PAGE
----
As an ambassador for peace, internationally known Malian artist Oumou Sangaré will lead a stalwart line-up of African musicians in one of two caravans that make up the 2013 Festival au Désert in Exile. An international music event that draws thousands of people annually to Mali, the Festival au Désert (Festival in the Desert) was forced into exile when its home in the northern city of Timbuktu fell to a coalition of Islamist and Tuareg nationalist rebels. After a military coup in March 2012 the Saharan branch of al-Qaeda seized control of Tuareg-dominated northern Mali and established a harsh form of Islamic law that, among other things, punishes the creation and enjoyment of music.
Despite this, festival organizers refuse to submit to the threats of extremists, as National Geographic reports. “[W]e do not want to nor can we allow ourselves to become resigned because safeguarding the values of the Festival, i.e. those of peace and tolerance, now more than ever has become an absolute emergency. This is the message we want to pass among ourselves first and then to others throughout the rest of the world who share with us the same values,” the organizers say.
To this end, in February the festival’s 13th year will gather Malian, African and international artists in the new location of Oursi, Burkina Faso. In addition, the Festival au Désert will travel as a “Caravan of Artists for Peace and National Unity,” giving performances at the Festival on the Niger in Ségou and the Festival of Mali in Bamako.
The instability in the north has also led to a dramatic drop in tourism to Mali. Though northern Mali and parts of the Sahel region have been considered unsafe for travel for some time due to the threat of kidnapping, recent tourist abductions, added to extreme oppression enforced by the occupying rebels, have greatly impacted the tourism trade and the livelihoods of many Malians.
In a recent e-mail to Ethical Traveler one Malian living in the north called the situation “so difficult” and said he sees “no hope” for the next five years. His tourism business lost all its bookings within a week of the widely reported kidnappings of several foreigners in November 2011, and hotels, travel agencies and many restaurants in the region remain closed.
The festival organizers are promoting international participation but are discouraging travelers from trying to reach the festival on their own. Guy Lankester, owner of From Here 2 Timbuktu, is one of the few tour operators who will be organizing trips to the 2013 festival. With seven years of experience in the area, Lankester relies on local solutions and knowledge to assess security risks, with a 100-percent success rate. He recently traveled the festival route through Mauritania, south Mali and Burkina Faso to assess the security situation on the ground, and says he felt as safe throughout his journey in Bamako and across the region as he always has. To Lankester’s mind, the Islamist invasion of northern Mali has increased concerns for the local people but has arguably made travel safer for tourists in the region beyond the Islamists’ control, where the caravan takes place. The recent kidnapping of a French citizen in southwestern Mali, however, does indicate that the extremists are now reaching into areas once considered safe.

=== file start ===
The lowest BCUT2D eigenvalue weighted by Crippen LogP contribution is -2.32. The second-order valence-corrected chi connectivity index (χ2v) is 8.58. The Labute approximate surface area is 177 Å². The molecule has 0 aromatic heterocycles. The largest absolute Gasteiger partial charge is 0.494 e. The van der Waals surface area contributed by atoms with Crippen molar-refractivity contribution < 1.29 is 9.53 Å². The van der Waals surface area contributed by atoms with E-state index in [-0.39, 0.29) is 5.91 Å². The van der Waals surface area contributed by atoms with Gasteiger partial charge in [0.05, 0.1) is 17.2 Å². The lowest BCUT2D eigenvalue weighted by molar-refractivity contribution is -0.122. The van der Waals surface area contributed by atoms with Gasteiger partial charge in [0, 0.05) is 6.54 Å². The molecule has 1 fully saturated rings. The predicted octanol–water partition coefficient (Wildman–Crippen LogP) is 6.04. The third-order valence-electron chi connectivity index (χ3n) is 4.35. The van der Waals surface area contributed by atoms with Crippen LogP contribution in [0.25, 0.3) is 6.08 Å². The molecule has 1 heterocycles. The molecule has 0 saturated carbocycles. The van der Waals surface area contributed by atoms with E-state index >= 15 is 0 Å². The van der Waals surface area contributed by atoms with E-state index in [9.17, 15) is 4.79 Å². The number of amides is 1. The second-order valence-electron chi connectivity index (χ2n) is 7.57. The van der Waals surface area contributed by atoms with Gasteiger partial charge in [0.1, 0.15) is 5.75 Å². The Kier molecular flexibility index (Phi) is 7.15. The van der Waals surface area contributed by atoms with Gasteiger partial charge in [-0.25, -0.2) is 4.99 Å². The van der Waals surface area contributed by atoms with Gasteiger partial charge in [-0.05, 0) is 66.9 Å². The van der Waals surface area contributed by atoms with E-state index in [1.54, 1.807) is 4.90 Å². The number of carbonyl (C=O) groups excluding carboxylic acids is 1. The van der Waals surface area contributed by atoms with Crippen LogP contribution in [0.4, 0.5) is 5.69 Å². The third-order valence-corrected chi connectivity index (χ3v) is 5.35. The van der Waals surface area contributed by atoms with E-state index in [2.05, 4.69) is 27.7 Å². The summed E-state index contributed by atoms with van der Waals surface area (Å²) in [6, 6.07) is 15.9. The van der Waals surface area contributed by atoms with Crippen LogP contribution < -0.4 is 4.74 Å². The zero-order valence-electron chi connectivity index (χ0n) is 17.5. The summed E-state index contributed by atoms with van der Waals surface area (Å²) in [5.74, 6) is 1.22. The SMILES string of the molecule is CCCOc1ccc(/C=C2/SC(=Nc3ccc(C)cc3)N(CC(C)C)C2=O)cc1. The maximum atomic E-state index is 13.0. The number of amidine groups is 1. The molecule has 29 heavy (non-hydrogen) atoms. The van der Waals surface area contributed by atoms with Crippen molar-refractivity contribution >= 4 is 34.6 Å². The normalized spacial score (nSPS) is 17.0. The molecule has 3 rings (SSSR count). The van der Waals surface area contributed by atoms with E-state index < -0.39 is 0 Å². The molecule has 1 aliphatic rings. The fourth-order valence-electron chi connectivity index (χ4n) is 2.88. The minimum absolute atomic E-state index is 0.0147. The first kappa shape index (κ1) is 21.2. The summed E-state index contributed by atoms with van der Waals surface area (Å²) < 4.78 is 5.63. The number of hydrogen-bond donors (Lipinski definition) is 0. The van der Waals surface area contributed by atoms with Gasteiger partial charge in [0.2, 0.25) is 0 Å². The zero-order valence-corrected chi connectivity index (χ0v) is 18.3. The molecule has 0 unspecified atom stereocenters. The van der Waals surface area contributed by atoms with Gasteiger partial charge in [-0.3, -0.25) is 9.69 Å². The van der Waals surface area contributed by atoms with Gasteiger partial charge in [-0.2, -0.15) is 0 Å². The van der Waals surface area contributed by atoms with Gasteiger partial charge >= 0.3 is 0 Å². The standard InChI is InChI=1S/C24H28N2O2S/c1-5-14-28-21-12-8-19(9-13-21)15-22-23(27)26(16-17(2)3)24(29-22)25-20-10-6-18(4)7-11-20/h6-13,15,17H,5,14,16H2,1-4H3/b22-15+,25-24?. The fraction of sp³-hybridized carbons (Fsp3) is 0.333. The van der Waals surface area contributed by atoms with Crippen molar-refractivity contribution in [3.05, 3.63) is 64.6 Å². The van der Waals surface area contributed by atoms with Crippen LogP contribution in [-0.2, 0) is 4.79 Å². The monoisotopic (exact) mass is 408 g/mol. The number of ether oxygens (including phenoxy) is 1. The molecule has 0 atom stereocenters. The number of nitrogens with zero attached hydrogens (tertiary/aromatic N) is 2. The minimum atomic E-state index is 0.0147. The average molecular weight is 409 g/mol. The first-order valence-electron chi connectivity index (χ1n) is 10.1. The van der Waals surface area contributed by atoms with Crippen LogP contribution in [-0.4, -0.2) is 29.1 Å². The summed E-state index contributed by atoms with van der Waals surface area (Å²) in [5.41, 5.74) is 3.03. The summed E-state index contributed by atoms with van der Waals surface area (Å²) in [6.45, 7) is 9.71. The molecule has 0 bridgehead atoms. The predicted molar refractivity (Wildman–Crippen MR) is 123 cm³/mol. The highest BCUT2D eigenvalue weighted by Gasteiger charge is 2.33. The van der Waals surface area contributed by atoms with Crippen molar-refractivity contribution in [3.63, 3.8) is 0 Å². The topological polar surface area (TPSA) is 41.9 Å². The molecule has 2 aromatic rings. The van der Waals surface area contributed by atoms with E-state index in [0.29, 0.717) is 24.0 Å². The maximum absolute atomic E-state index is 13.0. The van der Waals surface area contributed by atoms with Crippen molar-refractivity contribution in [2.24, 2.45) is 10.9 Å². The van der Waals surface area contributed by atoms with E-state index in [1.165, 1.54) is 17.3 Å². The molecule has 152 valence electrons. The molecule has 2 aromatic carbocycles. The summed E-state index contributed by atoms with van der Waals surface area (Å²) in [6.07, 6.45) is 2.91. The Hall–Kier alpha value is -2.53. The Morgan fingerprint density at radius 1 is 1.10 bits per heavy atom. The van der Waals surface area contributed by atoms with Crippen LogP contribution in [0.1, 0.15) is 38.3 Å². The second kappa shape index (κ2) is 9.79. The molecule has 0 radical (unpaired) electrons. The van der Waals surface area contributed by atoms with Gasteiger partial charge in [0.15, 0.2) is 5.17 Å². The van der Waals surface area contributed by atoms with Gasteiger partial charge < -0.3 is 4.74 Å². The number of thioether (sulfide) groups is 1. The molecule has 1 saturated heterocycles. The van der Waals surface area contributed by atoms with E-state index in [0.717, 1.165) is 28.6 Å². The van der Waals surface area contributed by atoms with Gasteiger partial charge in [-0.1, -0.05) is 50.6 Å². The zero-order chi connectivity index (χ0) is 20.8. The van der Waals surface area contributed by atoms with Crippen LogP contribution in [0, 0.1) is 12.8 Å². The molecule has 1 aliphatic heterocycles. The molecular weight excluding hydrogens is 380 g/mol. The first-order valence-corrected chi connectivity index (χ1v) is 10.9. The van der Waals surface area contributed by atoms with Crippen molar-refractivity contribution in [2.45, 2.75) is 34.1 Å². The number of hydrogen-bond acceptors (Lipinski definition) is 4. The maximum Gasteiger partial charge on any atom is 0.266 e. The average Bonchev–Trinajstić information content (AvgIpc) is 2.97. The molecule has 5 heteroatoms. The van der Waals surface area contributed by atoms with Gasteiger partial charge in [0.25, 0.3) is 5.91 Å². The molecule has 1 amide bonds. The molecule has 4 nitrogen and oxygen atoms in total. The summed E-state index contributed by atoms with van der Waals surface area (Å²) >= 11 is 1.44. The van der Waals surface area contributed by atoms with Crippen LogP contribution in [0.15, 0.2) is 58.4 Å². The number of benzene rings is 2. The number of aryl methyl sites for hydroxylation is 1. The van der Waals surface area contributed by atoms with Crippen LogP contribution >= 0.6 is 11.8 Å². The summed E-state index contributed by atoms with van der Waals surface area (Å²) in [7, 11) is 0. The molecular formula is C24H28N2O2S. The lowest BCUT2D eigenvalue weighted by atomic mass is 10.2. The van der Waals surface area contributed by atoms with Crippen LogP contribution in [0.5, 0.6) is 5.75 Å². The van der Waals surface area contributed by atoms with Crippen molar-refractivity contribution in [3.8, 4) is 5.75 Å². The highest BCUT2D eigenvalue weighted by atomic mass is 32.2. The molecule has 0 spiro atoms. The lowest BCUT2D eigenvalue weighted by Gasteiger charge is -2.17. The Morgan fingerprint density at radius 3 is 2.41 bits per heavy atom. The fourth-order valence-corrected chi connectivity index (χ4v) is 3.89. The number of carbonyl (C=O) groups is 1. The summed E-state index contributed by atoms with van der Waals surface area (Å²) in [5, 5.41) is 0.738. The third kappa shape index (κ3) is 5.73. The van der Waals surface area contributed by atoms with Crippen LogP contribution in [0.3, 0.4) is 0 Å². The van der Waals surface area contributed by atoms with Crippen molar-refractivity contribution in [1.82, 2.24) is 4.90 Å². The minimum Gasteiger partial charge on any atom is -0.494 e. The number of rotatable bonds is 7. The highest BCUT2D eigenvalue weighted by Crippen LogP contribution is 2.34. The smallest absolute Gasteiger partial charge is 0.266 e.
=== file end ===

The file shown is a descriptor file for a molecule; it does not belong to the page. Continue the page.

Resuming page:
According to Lankester, one of the main benefits of travelers’ attending the festival is that locals will see others from foreign lands coming to join them in their time of crisis. He explains, “For all Malians—Tuareg, Bambara, Bozo, Fulani, Songai and Dogon—the stranger is the most valued in the community. On my recent trip to Mali, a Tuareg friend in Bamako, who works for the ministry of tourism, said to me, “When there are no tourists it is like you have your eyes closed. No one sees your soul; you are alone.'”
Music is central to Malian culture and the current religious war against music is drawing some international attention, in large part due to the efforts of Malian musicians who continue to sing and speak out against the atrocities that are occurring in their country.
A new film project, Sahel Calling, will be following the Festival au Désert’s musical caravan through Mauritania, Mali and Burkina Faso to document the story of the musicians who are calling—through song and music—for an end to human rights violations. The goal of the project is to inspire a global audience to take action in demanding remedies to this humanitarian crisis.
The crisis and sociopolitical conflict in Mali and the Sahel region is immense. According to the United Nations, an estimated 4.6 million people remain at risk of food insecurity in Mali and over 450,000 Malians have fled the north, with about half seeking refuge in neighboring countries. Proceeds from the Sahel Calling film project will go towards Oxfam’s West African Emergency Program, United Nations Refugee Programs and Instruments4Africa’s Aid 2 Northern Artists Program.
The spirit of the Festival au Désert, in exile, and efforts such as Sahel Calling, is perhaps best captured by in the words of Oumou Sangaré, who said: “Mali and its music embody the symbol of a free and victorious Africa.”
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